Ali Fallahian

Ali Fallahian (Persian: علی فلاحیانAbout this soundEnglish pronunciation , born 23 October 1945) is an Iranian politician and cleric. He served as intelligence minister from 1989 to 1997 under the presidency of Ali Akbar Rafsanjani.

Ali Fallahian
Ali Fallahian.jpg
Minister of Intelligence of Iran
In office
1 August 1989 – 19 August 1997
PresidentAkbar Hashemi Rafsanjani
Preceded byMohammad Reyshahri
Succeeded byGhorbanali Dorri-Najafabadi
Member of the Assembly of Experts
In office
24 February 2007 – 24 May 2016
ConstituencyKhuzestan Province
Personal details
Born (1945-10-23) 23 October 1945 (age 75)
Najafabad, Isfahan, Iran
Political partyIslamic Republican Party (1979–1987)[2]
Alma materHaghani Circle

Early life and educationEdit

Fallahian was born in Najafabad, Iran, in 1945. He is a graduate of Haqqani school in Qom.[3]


In 1987 Fallahian was appointed by Ruhollah Khomeini as chief prosecutor of the Special Court for the Clergy and led the trial against Mehdi Hashemi.

Fallahian served as a member of the 3rd Assembly of Experts of the Islamic Republic of Iran. He was also the minister of intelligence in the cabinet of then President Rafsanjani from 1989 to 1997. After Fallahian left office, his senior deputy, Saeed Emami, was arrested for the murders of four dissidents in 1998 and 1999, Emami subsequently died in prison in what the authorities declared a suicide. Fallahian began to work in the office of the Supreme Leader, Ali Khamenei.[4]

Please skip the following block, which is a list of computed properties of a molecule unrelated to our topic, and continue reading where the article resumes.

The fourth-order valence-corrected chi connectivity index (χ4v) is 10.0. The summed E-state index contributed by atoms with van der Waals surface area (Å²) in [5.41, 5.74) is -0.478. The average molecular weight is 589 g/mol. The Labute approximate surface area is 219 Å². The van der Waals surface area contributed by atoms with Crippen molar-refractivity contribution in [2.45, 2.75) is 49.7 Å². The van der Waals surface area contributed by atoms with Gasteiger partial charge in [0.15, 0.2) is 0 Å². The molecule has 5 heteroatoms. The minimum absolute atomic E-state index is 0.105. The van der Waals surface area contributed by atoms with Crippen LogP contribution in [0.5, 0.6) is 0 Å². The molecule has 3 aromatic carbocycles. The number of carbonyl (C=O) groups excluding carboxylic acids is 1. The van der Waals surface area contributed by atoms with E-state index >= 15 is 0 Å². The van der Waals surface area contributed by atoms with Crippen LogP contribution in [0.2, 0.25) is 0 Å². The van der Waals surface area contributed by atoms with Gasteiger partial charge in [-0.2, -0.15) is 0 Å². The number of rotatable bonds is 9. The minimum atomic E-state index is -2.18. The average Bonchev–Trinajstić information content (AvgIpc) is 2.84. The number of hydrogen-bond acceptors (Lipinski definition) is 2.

Presidential candidacyEdit

Fallahian was a candidate in the 2001 presidential election,[5] which was won by incumbent reformist Mohammad Khatami. Fallahian came in sixth place, receiving 0.2 percent of the vote; some observers have hypothesized that the cleric only entered the election in an effort to clear his name, which has been associated with murder and political suppression.[6]

On 19 February 2013, in Birjand, Fallahian announced his candidacy for the Iranian presidential election, saying that "people's requests to me [had] reached a threshold".[6] Running with the campaign slogan of "Advanced Islamic Country", he said that his top priority would be the economy, focusing on fighting inflation and lowering the unemployment rate. He specified that he planned on continuing the subsidy reform plan, which many experts fault for undermining local businesses and the economy.[7]